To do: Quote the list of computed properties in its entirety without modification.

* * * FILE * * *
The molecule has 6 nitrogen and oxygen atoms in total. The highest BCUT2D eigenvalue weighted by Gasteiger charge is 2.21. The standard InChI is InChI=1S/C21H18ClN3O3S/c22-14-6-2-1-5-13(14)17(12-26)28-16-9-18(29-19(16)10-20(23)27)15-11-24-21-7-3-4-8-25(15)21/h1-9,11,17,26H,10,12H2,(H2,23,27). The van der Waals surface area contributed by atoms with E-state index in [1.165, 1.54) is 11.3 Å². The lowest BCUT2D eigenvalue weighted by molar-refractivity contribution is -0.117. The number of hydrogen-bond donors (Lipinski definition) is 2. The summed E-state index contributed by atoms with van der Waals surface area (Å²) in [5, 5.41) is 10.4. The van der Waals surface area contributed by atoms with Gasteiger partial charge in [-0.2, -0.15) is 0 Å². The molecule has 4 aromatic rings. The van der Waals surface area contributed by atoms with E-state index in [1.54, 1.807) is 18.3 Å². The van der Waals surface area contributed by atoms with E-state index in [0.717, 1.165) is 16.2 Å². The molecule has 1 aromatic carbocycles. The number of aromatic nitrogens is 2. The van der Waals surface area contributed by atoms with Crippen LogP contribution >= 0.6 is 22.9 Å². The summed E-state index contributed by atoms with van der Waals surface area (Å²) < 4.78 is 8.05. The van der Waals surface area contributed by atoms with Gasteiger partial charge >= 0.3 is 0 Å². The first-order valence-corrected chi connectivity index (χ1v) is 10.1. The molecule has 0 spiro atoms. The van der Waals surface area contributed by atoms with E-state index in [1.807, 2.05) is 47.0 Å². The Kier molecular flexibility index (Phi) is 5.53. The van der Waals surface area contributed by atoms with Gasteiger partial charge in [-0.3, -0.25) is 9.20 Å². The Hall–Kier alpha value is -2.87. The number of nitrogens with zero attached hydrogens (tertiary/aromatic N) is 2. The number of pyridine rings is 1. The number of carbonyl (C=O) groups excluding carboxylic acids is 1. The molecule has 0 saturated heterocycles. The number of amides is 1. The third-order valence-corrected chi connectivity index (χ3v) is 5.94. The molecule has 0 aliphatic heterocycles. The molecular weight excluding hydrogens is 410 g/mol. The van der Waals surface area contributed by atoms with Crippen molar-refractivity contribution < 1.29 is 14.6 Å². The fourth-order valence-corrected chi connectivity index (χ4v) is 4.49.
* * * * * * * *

The molecule has 6 nitrogen and oxygen atoms in total. The highest BCUT2D eigenvalue weighted by Gasteiger charge is 2.21. The standard InChI is InChI=1S/C21H18ClN3O3S/c22-14-6-2-1-5-13(14)17(12-26)28-16-9-18(29-19(16)10-20(23)27)15-11-24-21-7-3-4-8-25(15)21/h1-9,11,17,26H,10,12H2,(H2,23,27). The van der Waals surface area contributed by atoms with E-state index in [1.165, 1.54) is 11.3 Å². The lowest BCUT2D eigenvalue weighted by molar-refractivity contribution is -0.117. The number of hydrogen-bond donors (Lipinski definition) is 2. The summed E-state index contributed by atoms with van der Waals surface area (Å²) in [5, 5.41) is 10.4. The van der Waals surface area contributed by atoms with Gasteiger partial charge in [-0.2, -0.15) is 0 Å². The molecule has 4 aromatic rings. The van der Waals surface area contributed by atoms with E-state index in [1.54, 1.807) is 18.3 Å². The van der Waals surface area contributed by atoms with E-state index in [0.717, 1.165) is 16.2 Å². The molecule has 1 aromatic carbocycles. The number of aromatic nitrogens is 2. The van der Waals surface area contributed by atoms with Crippen LogP contribution >= 0.6 is 22.9 Å². The summed E-state index contributed by atoms with van der Waals surface area (Å²) < 4.78 is 8.05. The van der Waals surface area contributed by atoms with Gasteiger partial charge >= 0.3 is 0 Å². The first-order valence-corrected chi connectivity index (χ1v) is 10.1. The molecule has 0 spiro atoms. The van der Waals surface area contributed by atoms with E-state index in [1.807, 2.05) is 47.0 Å². The Kier molecular flexibility index (Phi) is 5.53. The van der Waals surface area contributed by atoms with Gasteiger partial charge in [-0.3, -0.25) is 9.20 Å². The Hall–Kier alpha value is -2.87. The number of nitrogens with zero attached hydrogens (tertiary/aromatic N) is 2. The number of pyridine rings is 1. The number of carbonyl (C=O) groups excluding carboxylic acids is 1. The molecule has 0 saturated heterocycles. The number of amides is 1. The third-order valence-corrected chi connectivity index (χ3v) is 5.94. The molecule has 0 aliphatic heterocycles. The molecular weight excluding hydrogens is 410 g/mol. The van der Waals surface area contributed by atoms with Crippen molar-refractivity contribution < 1.29 is 14.6 Å². The fourth-order valence-corrected chi connectivity index (χ4v) is 4.49.